Posted: Tuesday, 2 April 2013 @ 09:23
The first question to ask yourself when you are thinking about making a claim is who you are going to claim against. And sometimes the answer might not be as straightforward as you think, and particularly when dealing with company groups.
Imagine the following common scenario. You are approached by a representative of a large and impressive business, say ‘XYZ Group Ltd’. They are established players in the industry and are known to have many assets. They give you a lot of work but, when it comes to time for payment, they say there were problems and refuse to pay.
You need to make a legal claim against them to get paid but, when you look closely at the paperwork, you realise that your contract wasn’t actually with whom you thought it was. There was no formal contract although the work had been agreed through a serious of letters. The correspondence from XYZ was written on letter headings with ‘XYZ Group’ written in large print at the top underneath their logo. But, when you look closely, you see that the small print at the bottom states ‘XYZ Trading Ltd’ and not ‘XYZ Group Ltd’.
You investigate and find out that XYZ Trading Ltd is one of many subsidiaries of XYZ Group Ltd. It’s a trading company with no assets of its own. Even if you made a claim and won, there is a real chance of never being able to enforce a judgment.
When dealing with groups, you need to be very clear about what legal entity you are trading with. Company groups are commonly set up so that one company has all the assets with other companies simply trading and passing profits back to a holding company. They are set up in this way to protect the assets of the holding company and often for tax reasons too.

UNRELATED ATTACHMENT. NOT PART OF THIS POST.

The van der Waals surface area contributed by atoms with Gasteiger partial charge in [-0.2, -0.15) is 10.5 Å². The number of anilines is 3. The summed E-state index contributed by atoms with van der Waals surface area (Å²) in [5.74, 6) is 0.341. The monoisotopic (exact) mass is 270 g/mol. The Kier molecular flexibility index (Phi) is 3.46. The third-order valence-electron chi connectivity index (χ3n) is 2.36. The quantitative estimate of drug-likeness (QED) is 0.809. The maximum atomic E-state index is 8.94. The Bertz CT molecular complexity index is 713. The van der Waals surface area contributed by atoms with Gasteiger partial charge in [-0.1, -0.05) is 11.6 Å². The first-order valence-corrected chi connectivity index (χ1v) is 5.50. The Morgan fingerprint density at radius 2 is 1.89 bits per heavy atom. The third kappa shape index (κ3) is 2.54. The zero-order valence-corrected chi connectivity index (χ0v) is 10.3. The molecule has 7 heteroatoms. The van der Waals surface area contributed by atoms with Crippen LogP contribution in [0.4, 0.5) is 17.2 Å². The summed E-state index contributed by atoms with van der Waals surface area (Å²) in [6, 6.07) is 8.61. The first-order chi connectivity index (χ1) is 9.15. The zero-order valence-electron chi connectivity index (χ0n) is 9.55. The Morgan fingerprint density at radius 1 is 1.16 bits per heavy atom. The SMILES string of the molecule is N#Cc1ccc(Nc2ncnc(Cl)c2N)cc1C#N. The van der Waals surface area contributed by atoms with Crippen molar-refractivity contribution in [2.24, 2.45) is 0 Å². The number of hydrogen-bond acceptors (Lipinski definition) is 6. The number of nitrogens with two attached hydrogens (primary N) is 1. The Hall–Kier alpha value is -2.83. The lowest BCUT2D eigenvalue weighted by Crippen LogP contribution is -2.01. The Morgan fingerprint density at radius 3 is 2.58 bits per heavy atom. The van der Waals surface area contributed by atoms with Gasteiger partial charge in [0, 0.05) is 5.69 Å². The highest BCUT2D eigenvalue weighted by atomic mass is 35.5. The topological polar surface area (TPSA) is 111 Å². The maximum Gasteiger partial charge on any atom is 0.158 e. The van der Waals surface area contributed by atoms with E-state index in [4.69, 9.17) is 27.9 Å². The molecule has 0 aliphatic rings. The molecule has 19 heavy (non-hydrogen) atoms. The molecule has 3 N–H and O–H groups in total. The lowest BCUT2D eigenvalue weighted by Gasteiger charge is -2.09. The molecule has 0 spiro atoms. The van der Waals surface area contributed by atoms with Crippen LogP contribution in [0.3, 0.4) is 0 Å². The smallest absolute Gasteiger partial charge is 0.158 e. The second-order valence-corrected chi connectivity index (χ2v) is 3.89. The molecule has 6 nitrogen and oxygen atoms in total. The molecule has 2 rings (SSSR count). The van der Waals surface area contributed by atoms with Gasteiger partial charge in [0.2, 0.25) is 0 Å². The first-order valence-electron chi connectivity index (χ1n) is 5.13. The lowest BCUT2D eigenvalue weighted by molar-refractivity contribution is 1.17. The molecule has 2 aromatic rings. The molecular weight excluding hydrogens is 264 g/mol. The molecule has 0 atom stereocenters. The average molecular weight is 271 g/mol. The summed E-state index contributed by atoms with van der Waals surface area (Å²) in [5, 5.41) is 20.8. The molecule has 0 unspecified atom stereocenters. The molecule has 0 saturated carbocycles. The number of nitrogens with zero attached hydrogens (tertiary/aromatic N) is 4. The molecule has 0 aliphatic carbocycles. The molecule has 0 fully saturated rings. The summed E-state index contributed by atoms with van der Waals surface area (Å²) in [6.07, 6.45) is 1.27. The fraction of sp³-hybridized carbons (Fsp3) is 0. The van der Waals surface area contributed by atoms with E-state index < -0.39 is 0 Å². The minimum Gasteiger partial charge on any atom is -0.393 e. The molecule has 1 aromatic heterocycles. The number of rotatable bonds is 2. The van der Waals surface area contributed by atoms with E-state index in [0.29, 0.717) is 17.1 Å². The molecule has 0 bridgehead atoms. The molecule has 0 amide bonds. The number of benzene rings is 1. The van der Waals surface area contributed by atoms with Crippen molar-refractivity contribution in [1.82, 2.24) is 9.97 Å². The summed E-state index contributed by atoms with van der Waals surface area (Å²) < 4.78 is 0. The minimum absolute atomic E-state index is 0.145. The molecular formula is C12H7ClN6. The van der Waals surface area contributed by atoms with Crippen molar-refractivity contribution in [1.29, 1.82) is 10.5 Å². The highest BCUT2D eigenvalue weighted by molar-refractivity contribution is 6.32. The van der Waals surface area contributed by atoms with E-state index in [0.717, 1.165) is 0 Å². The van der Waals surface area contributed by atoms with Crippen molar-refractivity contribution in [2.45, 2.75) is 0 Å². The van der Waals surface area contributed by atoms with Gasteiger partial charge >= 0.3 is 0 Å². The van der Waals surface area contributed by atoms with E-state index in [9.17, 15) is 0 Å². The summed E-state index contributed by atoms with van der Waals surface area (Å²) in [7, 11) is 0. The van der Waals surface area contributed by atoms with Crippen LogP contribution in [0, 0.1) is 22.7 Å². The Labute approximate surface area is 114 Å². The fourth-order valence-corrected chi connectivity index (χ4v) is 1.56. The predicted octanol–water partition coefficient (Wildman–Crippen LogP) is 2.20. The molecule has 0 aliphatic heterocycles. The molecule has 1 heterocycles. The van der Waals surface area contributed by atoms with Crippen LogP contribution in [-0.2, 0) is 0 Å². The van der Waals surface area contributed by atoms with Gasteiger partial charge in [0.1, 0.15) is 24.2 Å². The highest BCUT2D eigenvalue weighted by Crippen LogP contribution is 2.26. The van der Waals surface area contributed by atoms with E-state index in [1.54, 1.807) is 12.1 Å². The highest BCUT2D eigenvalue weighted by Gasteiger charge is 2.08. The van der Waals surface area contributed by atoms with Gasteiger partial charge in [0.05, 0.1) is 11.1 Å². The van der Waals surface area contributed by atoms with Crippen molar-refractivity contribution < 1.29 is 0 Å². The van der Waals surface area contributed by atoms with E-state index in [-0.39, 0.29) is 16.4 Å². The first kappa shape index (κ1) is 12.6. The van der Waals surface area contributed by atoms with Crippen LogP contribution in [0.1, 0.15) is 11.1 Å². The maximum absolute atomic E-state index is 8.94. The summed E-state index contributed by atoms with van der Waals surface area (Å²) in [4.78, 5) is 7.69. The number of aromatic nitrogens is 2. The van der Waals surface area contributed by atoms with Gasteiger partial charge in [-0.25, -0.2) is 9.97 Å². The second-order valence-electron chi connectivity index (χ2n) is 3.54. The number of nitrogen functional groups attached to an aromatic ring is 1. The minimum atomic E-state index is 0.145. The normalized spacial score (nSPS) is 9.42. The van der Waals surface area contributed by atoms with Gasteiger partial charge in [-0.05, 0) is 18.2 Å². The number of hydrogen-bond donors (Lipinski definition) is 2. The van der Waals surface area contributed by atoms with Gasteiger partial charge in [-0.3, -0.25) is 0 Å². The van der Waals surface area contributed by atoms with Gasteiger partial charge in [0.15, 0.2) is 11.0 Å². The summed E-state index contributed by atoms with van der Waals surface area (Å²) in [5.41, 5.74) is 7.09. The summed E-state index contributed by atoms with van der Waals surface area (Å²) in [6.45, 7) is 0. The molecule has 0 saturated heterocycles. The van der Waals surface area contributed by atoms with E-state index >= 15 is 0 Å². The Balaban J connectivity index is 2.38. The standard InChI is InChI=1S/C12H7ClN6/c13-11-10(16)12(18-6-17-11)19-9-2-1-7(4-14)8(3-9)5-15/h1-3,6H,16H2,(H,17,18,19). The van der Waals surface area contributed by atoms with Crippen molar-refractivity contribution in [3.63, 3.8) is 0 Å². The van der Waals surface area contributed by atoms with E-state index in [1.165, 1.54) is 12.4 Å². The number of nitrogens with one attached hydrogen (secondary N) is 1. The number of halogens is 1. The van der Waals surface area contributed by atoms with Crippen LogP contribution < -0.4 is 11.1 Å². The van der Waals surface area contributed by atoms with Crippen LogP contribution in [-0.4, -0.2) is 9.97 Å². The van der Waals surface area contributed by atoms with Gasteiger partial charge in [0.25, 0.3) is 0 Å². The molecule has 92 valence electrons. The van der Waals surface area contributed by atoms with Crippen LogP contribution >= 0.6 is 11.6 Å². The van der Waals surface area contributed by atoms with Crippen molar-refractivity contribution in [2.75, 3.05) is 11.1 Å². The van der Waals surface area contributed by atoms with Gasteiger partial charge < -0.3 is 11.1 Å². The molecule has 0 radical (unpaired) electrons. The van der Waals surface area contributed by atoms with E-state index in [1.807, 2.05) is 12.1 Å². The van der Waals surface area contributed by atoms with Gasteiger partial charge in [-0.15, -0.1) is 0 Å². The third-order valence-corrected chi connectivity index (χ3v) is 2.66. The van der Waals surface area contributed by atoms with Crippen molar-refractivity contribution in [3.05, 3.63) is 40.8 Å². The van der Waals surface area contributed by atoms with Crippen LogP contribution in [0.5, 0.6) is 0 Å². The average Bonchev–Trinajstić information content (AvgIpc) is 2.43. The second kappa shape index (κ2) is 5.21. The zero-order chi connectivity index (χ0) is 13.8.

If you need to make a claim, you can only do so against the company you actually contracted with and not any other companies in the group. If the company you contracted with has no assets, even if other group companies do, you cannot enforce your claim against any of these assets.
1. Make sure you know exactly what legal entity you are contracting with. It’s best to get a written contract but, if that’s not possible, at least get a formal order clearly stating the name and company number of the company you are dealing with.
2. Undertake credit checks against the company you are dealing with.
3. If it’s a substantial contract and the company you’re contracting with has few assets, try to get cross-guarantees from other group companies and/or personal guarantees from the directors and/or performance bonds.
What it really boils down to is the need to know your customer if you want a realistic chance of getting paid if things go wrong.
Blog by Gary Cousins
Gary has been providing legal advice to shareholders, directors and business owners for over 25 years. Specialising in dispute resolution Gary is based in Birmingham with clients throughout the UK and overseas. View profile
This blog is not intended to constitute legal advice, nor is it intended to be a complete and authoritative statement of the law, and what we say might be out of date by the time you read it. You should always seek legal advice to confirm whether or how any information in this article applies to your particular situation. We offer a free telephone consultation
to discuss your particular circumstances.